Tam­sin John­son’s lat­est project is an evoca­tive study of the LIGHT­NESS AND EASE in­trin­sic to her aes­thetic. Here, she shares how it re­flects the evo­lu­tion of her ethos.

VOGUE Living Australia - - Contents - By Ver­ity Mag­dalino Pho­tographed by Sharyn Cairns

Tam­sin John­son’s lat­est project is an evoca­tive study of the light­ness and ease in­trin­sic to her aes­thetic. Here, she shares how it re­flects the evo­lu­tion of her ethos

Stand­ing in the calm, so­phis­ti­cated liv­ing space of a Vic­to­rian-era home in the leafy en­clave of Syd­ney’s Wool­lahra, Tam­sin John­son de­clares her de­sign ethos as nat­u­ral and with­out pre­ten­sion. It’s a de­scrip­tion you could equally at­tribute to the wo­man her­self. “I would rather a sig­na­ture feel than a sig­na­ture look,” says the Mel­bourne-raised, Syd­ney-based de­signer who’s cur­rently bal­anc­ing an im­pres­sive 15 projects both at home and in­ter­na­tion­ally, as well as two chil­dren younger than three years old. “I like cre­at­ing spa­ces that don’t look overly de­signed — spa­ces that are com­fort­able and look as though they could have al­ways been there.”

John­son’s ap­proach has led to a suc­cess­ful port­fo­lio span­ning res­i­den­tial, re­tail and hos­pi­tal­ity spa­ces. Among her most renowned works are a re­fresh of Rae’s on Wat­e­gos, By­ron Bay’s re­treat for glo­be­trot­ting bons vi­vants, and Playa, ac­ces­sory de­signer Lucy Folk’s first Syd­ney con­cept store — an all-pink, In­sta­gram-gold mo­ment in Bondi. She’s also re­spon­si­ble for the look and laid-back feel of hus­band Pa­trick John­son’s epony­mous tai­lor­ing busi­ness, de­sign­ing the in­te­ri­ors of his bou­tiques in Syd­ney, Mel­bourne, New York and Lon­don.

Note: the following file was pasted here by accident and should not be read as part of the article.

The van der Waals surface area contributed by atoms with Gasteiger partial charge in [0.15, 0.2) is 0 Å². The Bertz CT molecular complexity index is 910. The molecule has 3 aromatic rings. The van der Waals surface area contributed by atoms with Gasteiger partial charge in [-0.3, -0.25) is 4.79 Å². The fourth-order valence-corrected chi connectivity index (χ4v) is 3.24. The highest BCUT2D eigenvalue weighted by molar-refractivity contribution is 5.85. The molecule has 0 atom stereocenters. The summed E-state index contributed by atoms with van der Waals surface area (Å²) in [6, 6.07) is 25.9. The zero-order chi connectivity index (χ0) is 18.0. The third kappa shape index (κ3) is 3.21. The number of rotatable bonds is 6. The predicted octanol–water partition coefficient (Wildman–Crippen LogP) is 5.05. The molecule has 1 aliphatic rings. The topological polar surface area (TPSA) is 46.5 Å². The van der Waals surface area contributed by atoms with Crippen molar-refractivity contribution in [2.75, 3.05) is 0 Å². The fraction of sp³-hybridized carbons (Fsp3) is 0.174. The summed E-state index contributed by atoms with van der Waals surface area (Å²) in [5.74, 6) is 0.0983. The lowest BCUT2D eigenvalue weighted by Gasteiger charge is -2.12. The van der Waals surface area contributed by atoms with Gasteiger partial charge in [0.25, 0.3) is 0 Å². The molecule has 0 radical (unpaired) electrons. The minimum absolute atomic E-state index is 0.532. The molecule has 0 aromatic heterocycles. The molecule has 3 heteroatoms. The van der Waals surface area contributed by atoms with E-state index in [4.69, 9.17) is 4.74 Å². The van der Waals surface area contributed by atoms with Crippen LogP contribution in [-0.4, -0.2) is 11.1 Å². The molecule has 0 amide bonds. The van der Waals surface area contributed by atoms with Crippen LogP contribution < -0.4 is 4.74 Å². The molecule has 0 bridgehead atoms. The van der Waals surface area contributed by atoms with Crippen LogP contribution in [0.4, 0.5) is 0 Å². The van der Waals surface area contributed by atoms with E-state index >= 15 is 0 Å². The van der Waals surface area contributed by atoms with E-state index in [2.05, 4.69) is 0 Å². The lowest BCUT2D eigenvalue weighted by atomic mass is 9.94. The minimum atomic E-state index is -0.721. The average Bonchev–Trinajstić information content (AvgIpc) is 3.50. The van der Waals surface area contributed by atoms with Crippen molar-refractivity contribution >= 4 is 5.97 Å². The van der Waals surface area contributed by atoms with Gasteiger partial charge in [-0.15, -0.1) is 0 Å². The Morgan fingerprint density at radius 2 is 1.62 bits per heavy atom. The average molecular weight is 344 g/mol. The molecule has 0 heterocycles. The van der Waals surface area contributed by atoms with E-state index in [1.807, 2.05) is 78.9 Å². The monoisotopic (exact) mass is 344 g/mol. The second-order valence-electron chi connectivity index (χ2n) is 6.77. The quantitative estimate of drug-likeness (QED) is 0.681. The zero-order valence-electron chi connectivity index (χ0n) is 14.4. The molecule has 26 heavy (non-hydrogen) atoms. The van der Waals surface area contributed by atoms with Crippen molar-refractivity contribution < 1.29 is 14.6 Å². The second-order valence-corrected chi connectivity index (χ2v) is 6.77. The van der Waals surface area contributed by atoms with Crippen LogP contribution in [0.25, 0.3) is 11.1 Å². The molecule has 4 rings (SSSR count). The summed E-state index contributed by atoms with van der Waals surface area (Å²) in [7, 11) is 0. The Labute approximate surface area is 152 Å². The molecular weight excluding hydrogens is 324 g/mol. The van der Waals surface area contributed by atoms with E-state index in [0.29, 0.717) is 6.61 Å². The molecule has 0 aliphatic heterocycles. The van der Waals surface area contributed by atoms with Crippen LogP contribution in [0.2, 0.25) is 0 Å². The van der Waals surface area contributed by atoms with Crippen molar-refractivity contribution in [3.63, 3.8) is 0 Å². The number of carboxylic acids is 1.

Her most re­cent un­der­tak­ing — this two-level, four-bed­room home, deftly ren­o­vated by Syd­ney ar­chi­tect James Gar­van — is an ex­pres­sive case in point, with its lofty ceil­ings, pops of pas­tel-hued fur­nish­ings, one-off an­tique finds and el­e­gantly arched door­ways. So, what does she love about this par­tic­u­lar project — and her work in gen­eral? I come from a fam­ily of an­tiques deal­ers. Hunt­ing down orig­i­nal, unique pieces for my clients has been in­grained in me. I try not to use the same pieces twice and source from a net­work of deal­ers around the world. I rarely buy lo­cally. I also de­sign a lot of cus­tom pieces my­self, such as up­hol­stered bed­heads and light­ing. Noth­ing makes me hap­pier than a client and fam­ily who truly love their home. I love spa­ces that feel new and have a re­fresh­ingly mod­est set­ting but are lay­ered in his­tory — spa­ces where aes­thet­ics and beauty are sec­ondary to func­tion. This home be­longs to a young fam­ily with three chil­dren un­der the age of five. They are avid art col­lec­tors, have im­pec­ca­ble taste and love en­ter­tain­ing. They’re as un­der­stated as they are so­phis­ti­cated and didn’t want the house to feel too ‘grown-up’. They es­sen­tially wanted a home that was unique to them — full of beau­ti­ful things and at the same time live­able and com­fort­able. ››